Exposure to mercury and thyroid function: Is there a connection?

  • Djurdjica Marić University of Belgrade – Faculty of Pharmacy, Department of Toxicology “Akademik Danilo Soldatović”
  • Vera Bonderović University of Belgrade – Faculty of Pharmacy, Department of Toxicology “Akademik Danilo Soldatović”
  • Dragana Javorac University of Belgrade – Faculty of Pharmacy, Department of Toxicology “Akademik Danilo Soldatović”
  • Katarina Baralić University of Belgrade – Faculty of Pharmacy, Department of Toxicology “Akademik Danilo Soldatović”
  • Zorica Bulat University of Belgrade – Faculty of Pharmacy, Department of Toxicology “Akademik Danilo Soldatović”
  • Danijela Djukić-Ćosić University of Belgrade – Faculty of Pharmacy, Department of Toxicology “Akademik Danilo Soldatović”
  • Stefan Mandić-Rajčević University of Belgrade – Faculty of Medicine, Institute of Social Medicine
  • Miloš Žarković Department of Endocrinology, Diabetes and Metabolic Diseases
  • Aleksandra Buha Djordjević University of Belgrade – Faculty of Pharmacy, Department of Toxicology “Akademik Danilo Soldatović”
Keywords: endocrine disruption, mercury, thyroid function, BMD concept, nearest neighbor matching


Mercury (Hg) is one of the most important environmental pollutants with endocrine-disrupting properties. There is little data from epidemiological studies describing the dose-response relationship between toxic metal levels and hormone levels. The aim of this study was to use the nearest neighbor matching analysis to determine the difference in Hg concentration in healthy/sick subjects with thyroid disease and to use Benchmark modeling to determine the dose-response relationship between Hg levels in the blood and thyroid-stimulating hormone (TSH) and thyroid hormones in serum. Blood samples were collected and used for Hg measurement using the ICP-MS method, and separated serum was used for hormone analysis. The study showed the existence of a statistically significant difference in Hg levels measured in healthy and sick subjects and the existence of a dose-response relationship between Hg and all measured hormones, with a narrow interval obtained for the Hg-TSH pair. The results of this research support the use of the Benchmark dose approach for the purpose of analyzing data from human studies, and our further research will be focused on examining the impact of low doses on animal models in order to determine more precise effects of low doses on the organism.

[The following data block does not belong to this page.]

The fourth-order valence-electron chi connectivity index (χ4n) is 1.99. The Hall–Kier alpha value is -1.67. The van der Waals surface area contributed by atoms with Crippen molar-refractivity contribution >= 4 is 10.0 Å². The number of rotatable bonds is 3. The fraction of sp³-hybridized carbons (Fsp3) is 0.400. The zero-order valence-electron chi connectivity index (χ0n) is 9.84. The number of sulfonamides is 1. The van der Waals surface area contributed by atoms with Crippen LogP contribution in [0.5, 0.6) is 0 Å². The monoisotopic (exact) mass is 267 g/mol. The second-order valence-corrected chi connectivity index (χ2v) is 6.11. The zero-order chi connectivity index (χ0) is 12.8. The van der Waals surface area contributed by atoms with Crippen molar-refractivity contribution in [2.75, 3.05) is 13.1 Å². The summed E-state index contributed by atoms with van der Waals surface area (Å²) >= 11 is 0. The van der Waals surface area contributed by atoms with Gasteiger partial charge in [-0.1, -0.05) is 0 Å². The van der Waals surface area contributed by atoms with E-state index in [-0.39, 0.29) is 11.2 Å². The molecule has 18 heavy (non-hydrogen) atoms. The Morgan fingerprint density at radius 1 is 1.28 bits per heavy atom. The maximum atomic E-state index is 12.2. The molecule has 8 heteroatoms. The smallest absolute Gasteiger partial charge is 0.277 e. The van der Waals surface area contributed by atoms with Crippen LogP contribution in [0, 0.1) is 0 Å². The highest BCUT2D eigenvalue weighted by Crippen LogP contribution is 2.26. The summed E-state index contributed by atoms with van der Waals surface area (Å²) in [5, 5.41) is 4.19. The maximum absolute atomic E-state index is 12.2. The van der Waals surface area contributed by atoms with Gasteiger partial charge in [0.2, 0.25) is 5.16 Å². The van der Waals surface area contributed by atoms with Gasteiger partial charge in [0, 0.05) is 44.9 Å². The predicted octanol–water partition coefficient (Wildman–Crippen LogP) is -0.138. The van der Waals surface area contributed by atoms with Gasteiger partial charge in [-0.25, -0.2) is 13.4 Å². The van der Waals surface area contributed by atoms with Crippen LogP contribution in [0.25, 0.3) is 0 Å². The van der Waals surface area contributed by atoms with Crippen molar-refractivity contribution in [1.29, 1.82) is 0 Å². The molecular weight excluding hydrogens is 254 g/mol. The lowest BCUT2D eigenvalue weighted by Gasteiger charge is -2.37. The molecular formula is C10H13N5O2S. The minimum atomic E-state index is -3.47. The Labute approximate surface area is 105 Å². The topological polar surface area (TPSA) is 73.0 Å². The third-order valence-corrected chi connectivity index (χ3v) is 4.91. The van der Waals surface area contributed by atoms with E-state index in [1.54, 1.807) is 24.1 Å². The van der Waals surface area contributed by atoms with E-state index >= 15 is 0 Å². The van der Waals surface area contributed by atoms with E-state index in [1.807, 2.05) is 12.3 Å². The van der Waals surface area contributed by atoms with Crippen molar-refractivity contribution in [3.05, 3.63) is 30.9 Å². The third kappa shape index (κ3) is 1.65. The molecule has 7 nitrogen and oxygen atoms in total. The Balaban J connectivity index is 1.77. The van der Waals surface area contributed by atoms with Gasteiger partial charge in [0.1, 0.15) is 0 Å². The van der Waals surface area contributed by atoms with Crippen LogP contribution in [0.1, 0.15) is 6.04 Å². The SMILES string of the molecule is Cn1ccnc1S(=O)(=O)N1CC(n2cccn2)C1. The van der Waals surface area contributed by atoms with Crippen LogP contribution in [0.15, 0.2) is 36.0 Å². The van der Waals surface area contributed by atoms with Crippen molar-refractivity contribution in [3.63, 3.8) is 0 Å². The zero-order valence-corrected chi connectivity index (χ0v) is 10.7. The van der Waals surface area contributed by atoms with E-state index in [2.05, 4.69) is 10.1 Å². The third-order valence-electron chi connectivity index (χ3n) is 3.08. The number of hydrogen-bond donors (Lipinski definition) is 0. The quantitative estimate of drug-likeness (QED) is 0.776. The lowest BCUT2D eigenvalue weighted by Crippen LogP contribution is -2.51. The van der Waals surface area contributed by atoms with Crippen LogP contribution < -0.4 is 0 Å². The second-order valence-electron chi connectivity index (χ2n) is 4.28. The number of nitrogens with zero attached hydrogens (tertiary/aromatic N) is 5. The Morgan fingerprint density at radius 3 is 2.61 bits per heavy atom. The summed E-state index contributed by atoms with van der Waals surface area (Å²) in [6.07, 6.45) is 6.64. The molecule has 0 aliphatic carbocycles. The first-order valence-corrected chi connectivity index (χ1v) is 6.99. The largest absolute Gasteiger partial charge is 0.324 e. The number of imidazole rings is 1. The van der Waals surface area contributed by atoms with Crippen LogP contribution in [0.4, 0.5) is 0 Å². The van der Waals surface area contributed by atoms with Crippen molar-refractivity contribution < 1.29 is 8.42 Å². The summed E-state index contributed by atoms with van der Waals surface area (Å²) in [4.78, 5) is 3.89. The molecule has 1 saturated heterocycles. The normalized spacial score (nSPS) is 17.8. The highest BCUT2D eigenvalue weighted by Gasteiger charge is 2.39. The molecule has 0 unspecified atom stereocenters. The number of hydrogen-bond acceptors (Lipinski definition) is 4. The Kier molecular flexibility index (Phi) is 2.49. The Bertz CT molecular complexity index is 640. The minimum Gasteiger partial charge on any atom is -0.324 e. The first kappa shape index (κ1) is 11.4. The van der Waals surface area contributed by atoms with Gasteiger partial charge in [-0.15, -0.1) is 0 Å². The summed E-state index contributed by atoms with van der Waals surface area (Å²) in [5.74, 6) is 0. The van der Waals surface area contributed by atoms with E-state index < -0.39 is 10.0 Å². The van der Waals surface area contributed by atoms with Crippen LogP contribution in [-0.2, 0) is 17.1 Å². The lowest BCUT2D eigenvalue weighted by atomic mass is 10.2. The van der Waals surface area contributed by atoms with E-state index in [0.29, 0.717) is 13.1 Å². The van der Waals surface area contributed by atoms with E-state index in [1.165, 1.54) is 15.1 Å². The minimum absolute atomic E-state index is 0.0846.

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Original scientific paper